Frankly, it’s not a great documentary in general, and there are other interviews that might have been best left on the cutting room floor. However, there are some expert voices (including my old NYU professor Ed Guerrero) offering an introductory lesson on films like Sweet Sweetback’s Baadasssss Song. I mostly just include it as the first film that shows Afeni direct and personal rather than through archive footage or a fictionalized portrayal.
Tupac: Resurrection (2003)
If you’re looking for a documentary actually about Tupac, his life and career and all that, this one should do. It’s not exactly an exhaustive biography, and the fact that Afeni is an executive producer will explain why more of the negative light is not shown (or shone). She doesn’t appear on screen in this one either, though, because it’s not a conventional talking-head-style music doc. Instead it’s a compilation of interviews with Tupac, much of them presented just through audio as a kind of posthumous narration.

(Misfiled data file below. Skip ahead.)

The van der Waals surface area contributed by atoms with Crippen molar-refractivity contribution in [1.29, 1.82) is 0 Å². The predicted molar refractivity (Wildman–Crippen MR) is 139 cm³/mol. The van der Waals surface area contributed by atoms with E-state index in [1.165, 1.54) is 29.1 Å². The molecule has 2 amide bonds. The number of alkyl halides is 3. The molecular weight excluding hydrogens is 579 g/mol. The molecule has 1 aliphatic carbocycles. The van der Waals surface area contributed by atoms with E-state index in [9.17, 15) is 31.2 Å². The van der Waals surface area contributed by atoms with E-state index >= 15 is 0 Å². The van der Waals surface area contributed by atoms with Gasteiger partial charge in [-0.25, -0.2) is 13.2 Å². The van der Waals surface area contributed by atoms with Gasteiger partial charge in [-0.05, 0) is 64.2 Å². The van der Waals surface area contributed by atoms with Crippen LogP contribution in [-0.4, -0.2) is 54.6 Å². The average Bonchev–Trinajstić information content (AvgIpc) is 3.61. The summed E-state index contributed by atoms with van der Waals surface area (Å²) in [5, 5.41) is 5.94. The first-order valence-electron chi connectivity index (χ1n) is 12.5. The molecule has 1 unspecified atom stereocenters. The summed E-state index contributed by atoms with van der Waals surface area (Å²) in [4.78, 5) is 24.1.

Tupac: Resurrection was actually nominated for an Oscar for Best Documentary Feature, which would have been a surprise even if 2004 (when it hit theaters) hadn’t been an amazing year for nonfiction cinema. It’s good, not great. I like a little more consistency in the framework of this type of doc. They either need to center on one strong interview and a more uniform visual aesthetic or involve archival footage of more alternative perspectives and commentary.
Still, it’s the most interesting and polished Tupac doc I’ve seen — the 30 for 30 doc A Night in Vegas is also good, though it’s more focused on Mike Tyson and his fight the night Tupac was shot — and anyway if it’s the original spot where we got to see the Tupac and Jada “Parents Just Don’t Understand” video, it deserves respect. That thing is better than any scenes between Shipp and Graham in All Eyez On Me.
Notorious (2009) and Straight Outta Compton (2015)
In a way, All Eyez On Me is like a sequel, or side-quel, to the Biggie Smalls biopic Notorious. After all, Jamal Woolard, who plays Biggie there, reprises his role in the Tupac-focused film. Never mind that we’ve got a different guy playing the “Dear Mama” performer. In Notorious, it’s Anthony Mackie, who is likely too big a deal since joining the Avengers. Why the new movie couldn’t get Marcc Rose, who does a fine job as Tupac in Straight Outta Compton (with vocals dubbed by Darris Love), I don’t know. It’d have been consistent.